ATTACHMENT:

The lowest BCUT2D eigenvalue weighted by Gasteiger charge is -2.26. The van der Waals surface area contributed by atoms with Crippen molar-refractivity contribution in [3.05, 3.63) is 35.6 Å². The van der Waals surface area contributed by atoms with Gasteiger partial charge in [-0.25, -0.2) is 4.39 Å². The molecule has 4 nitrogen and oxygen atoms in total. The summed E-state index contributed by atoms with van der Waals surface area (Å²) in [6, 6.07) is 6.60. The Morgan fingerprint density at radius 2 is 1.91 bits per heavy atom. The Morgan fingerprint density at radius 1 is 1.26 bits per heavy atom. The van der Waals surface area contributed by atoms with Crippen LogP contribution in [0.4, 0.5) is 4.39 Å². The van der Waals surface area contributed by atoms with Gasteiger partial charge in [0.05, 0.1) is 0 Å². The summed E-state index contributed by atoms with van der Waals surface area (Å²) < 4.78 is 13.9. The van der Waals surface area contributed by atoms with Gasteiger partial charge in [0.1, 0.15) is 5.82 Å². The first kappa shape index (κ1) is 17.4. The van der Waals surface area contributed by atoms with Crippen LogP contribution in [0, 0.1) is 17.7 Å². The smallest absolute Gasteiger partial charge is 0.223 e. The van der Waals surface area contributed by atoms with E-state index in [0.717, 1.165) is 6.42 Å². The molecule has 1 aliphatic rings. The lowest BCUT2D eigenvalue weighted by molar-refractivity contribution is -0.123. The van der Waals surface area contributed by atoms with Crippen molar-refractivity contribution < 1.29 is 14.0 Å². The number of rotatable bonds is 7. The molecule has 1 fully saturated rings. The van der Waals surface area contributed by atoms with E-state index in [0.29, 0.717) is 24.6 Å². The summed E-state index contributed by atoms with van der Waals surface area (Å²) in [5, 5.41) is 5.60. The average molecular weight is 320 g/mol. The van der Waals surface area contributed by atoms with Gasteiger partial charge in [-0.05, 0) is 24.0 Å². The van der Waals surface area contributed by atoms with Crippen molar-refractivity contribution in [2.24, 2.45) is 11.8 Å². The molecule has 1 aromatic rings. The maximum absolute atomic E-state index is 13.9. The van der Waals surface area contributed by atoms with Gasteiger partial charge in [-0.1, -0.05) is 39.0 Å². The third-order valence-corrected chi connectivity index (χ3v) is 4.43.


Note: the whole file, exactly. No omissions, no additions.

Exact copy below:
The lowest BCUT2D eigenvalue weighted by Gasteiger charge is -2.26. The van der Waals surface area contributed by atoms with Crippen molar-refractivity contribution in [3.05, 3.63) is 35.6 Å². The van der Waals surface area contributed by atoms with Gasteiger partial charge in [-0.25, -0.2) is 4.39 Å². The molecule has 4 nitrogen and oxygen atoms in total. The summed E-state index contributed by atoms with van der Waals surface area (Å²) in [6, 6.07) is 6.60. The Morgan fingerprint density at radius 2 is 1.91 bits per heavy atom. The Morgan fingerprint density at radius 1 is 1.26 bits per heavy atom. The van der Waals surface area contributed by atoms with Crippen LogP contribution in [0.4, 0.5) is 4.39 Å². The van der Waals surface area contributed by atoms with Gasteiger partial charge in [0.05, 0.1) is 0 Å². The summed E-state index contributed by atoms with van der Waals surface area (Å²) < 4.78 is 13.9. The van der Waals surface area contributed by atoms with Gasteiger partial charge in [0.1, 0.15) is 5.82 Å². The first kappa shape index (κ1) is 17.4. The van der Waals surface area contributed by atoms with Crippen LogP contribution in [0, 0.1) is 17.7 Å². The smallest absolute Gasteiger partial charge is 0.223 e. The van der Waals surface area contributed by atoms with E-state index in [0.717, 1.165) is 6.42 Å². The molecule has 1 aliphatic rings. The lowest BCUT2D eigenvalue weighted by molar-refractivity contribution is -0.123. The van der Waals surface area contributed by atoms with Crippen molar-refractivity contribution < 1.29 is 14.0 Å². The number of rotatable bonds is 7. The molecule has 1 fully saturated rings. The van der Waals surface area contributed by atoms with E-state index in [0.29, 0.717) is 24.6 Å². The summed E-state index contributed by atoms with van der Waals surface area (Å²) in [5, 5.41) is 5.60. The average molecular weight is 320 g/mol. The van der Waals surface area contributed by atoms with Gasteiger partial charge in [-0.05, 0) is 24.0 Å². The van der Waals surface area contributed by atoms with Crippen molar-refractivity contribution in [2.24, 2.45) is 11.8 Å². The molecule has 1 aromatic rings. The maximum absolute atomic E-state index is 13.9. The van der Waals surface area contributed by atoms with Gasteiger partial charge in [-0.1, -0.05) is 39.0 Å². The third-order valence-corrected chi connectivity index (χ3v) is 4.43.